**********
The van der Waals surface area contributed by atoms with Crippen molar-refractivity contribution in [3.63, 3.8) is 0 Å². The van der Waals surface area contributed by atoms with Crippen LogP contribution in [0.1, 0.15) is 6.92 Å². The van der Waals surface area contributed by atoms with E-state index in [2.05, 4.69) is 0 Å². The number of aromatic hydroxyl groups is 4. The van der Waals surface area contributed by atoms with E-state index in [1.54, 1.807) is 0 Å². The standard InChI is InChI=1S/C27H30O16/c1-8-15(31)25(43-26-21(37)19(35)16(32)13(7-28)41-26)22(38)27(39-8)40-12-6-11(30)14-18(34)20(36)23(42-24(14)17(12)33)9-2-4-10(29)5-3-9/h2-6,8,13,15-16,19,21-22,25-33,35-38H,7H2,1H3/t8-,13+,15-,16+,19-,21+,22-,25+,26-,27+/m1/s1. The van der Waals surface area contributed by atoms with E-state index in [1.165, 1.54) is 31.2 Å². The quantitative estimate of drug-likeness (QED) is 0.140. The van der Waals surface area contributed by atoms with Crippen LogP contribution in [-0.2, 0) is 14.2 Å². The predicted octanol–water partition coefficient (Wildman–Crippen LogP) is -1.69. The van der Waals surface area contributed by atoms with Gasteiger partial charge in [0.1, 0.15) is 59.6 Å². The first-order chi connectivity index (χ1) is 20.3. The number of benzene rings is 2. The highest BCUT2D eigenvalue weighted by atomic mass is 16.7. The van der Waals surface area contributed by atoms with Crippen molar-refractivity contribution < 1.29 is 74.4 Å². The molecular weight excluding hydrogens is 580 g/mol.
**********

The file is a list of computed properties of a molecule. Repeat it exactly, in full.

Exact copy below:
The van der Waals surface area contributed by atoms with Crippen molar-refractivity contribution in [3.63, 3.8) is 0 Å². The van der Waals surface area contributed by atoms with Crippen LogP contribution in [0.1, 0.15) is 6.92 Å². The van der Waals surface area contributed by atoms with E-state index in [2.05, 4.69) is 0 Å². The number of aromatic hydroxyl groups is 4. The van der Waals surface area contributed by atoms with E-state index in [1.54, 1.807) is 0 Å². The standard InChI is InChI=1S/C27H30O16/c1-8-15(31)25(43-26-21(37)19(35)16(32)13(7-28)41-26)22(38)27(39-8)40-12-6-11(30)14-18(34)20(36)23(42-24(14)17(12)33)9-2-4-10(29)5-3-9/h2-6,8,13,15-16,19,21-22,25-33,35-38H,7H2,1H3/t8-,13+,15-,16+,19-,21+,22-,25+,26-,27+/m1/s1. The van der Waals surface area contributed by atoms with E-state index in [1.165, 1.54) is 31.2 Å². The quantitative estimate of drug-likeness (QED) is 0.140. The van der Waals surface area contributed by atoms with Crippen LogP contribution in [-0.2, 0) is 14.2 Å². The predicted octanol–water partition coefficient (Wildman–Crippen LogP) is -1.69. The van der Waals surface area contributed by atoms with Gasteiger partial charge in [0.1, 0.15) is 59.6 Å². The first-order chi connectivity index (χ1) is 20.3. The number of benzene rings is 2. The highest BCUT2D eigenvalue weighted by atomic mass is 16.7. The van der Waals surface area contributed by atoms with Crippen molar-refractivity contribution < 1.29 is 74.4 Å². The molecular weight excluding hydrogens is 580 g/mol.